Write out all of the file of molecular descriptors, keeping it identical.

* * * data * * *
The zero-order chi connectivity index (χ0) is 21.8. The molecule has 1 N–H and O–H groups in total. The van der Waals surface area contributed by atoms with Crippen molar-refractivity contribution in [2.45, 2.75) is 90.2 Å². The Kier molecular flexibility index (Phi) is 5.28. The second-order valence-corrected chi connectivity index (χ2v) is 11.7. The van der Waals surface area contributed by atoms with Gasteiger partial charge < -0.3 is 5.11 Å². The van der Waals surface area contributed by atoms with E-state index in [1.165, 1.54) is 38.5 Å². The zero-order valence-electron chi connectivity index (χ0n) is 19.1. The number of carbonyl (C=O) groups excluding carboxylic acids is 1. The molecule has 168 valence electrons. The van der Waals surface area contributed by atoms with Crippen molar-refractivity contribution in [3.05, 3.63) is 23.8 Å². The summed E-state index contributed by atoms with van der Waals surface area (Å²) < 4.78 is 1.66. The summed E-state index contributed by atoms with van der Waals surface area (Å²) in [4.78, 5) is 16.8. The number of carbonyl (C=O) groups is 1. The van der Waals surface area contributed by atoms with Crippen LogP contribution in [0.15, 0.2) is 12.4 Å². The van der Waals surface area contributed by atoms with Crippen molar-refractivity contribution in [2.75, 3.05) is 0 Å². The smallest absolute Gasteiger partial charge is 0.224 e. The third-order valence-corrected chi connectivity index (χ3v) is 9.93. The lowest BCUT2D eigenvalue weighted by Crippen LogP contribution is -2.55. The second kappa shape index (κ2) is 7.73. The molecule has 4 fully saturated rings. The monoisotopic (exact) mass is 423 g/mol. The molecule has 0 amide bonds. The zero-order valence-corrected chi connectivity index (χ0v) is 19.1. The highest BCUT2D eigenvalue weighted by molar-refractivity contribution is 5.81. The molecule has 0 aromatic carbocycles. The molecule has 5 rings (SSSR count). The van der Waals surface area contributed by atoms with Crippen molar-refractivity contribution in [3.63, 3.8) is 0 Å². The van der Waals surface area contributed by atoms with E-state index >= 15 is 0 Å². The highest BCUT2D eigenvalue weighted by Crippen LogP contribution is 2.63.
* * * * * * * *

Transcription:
The zero-order chi connectivity index (χ0) is 21.8. The molecule has 1 N–H and O–H groups in total. The van der Waals surface area contributed by atoms with Crippen molar-refractivity contribution in [2.45, 2.75) is 90.2 Å². The Kier molecular flexibility index (Phi) is 5.28. The second-order valence-corrected chi connectivity index (χ2v) is 11.7. The van der Waals surface area contributed by atoms with Gasteiger partial charge < -0.3 is 5.11 Å². The van der Waals surface area contributed by atoms with E-state index in [1.165, 1.54) is 38.5 Å². The zero-order valence-electron chi connectivity index (χ0n) is 19.1. The number of carbonyl (C=O) groups excluding carboxylic acids is 1. The molecule has 168 valence electrons. The van der Waals surface area contributed by atoms with Crippen molar-refractivity contribution in [3.05, 3.63) is 23.8 Å². The summed E-state index contributed by atoms with van der Waals surface area (Å²) < 4.78 is 1.66. The summed E-state index contributed by atoms with van der Waals surface area (Å²) in [4.78, 5) is 16.8. The number of carbonyl (C=O) groups is 1. The van der Waals surface area contributed by atoms with Crippen LogP contribution in [0.15, 0.2) is 12.4 Å². The van der Waals surface area contributed by atoms with Crippen molar-refractivity contribution in [2.75, 3.05) is 0 Å². The smallest absolute Gasteiger partial charge is 0.224 e. The third-order valence-corrected chi connectivity index (χ3v) is 9.93. The lowest BCUT2D eigenvalue weighted by Crippen LogP contribution is -2.55. The second kappa shape index (κ2) is 7.73. The molecule has 4 fully saturated rings. The monoisotopic (exact) mass is 423 g/mol. The molecule has 0 amide bonds. The zero-order valence-corrected chi connectivity index (χ0v) is 19.1. The highest BCUT2D eigenvalue weighted by molar-refractivity contribution is 5.81. The molecule has 0 aromatic carbocycles. The molecule has 5 rings (SSSR count). The van der Waals surface area contributed by atoms with Crippen molar-refractivity contribution in [3.63, 3.8) is 0 Å². The van der Waals surface area contributed by atoms with E-state index >= 15 is 0 Å². The highest BCUT2D eigenvalue weighted by Crippen LogP contribution is 2.63.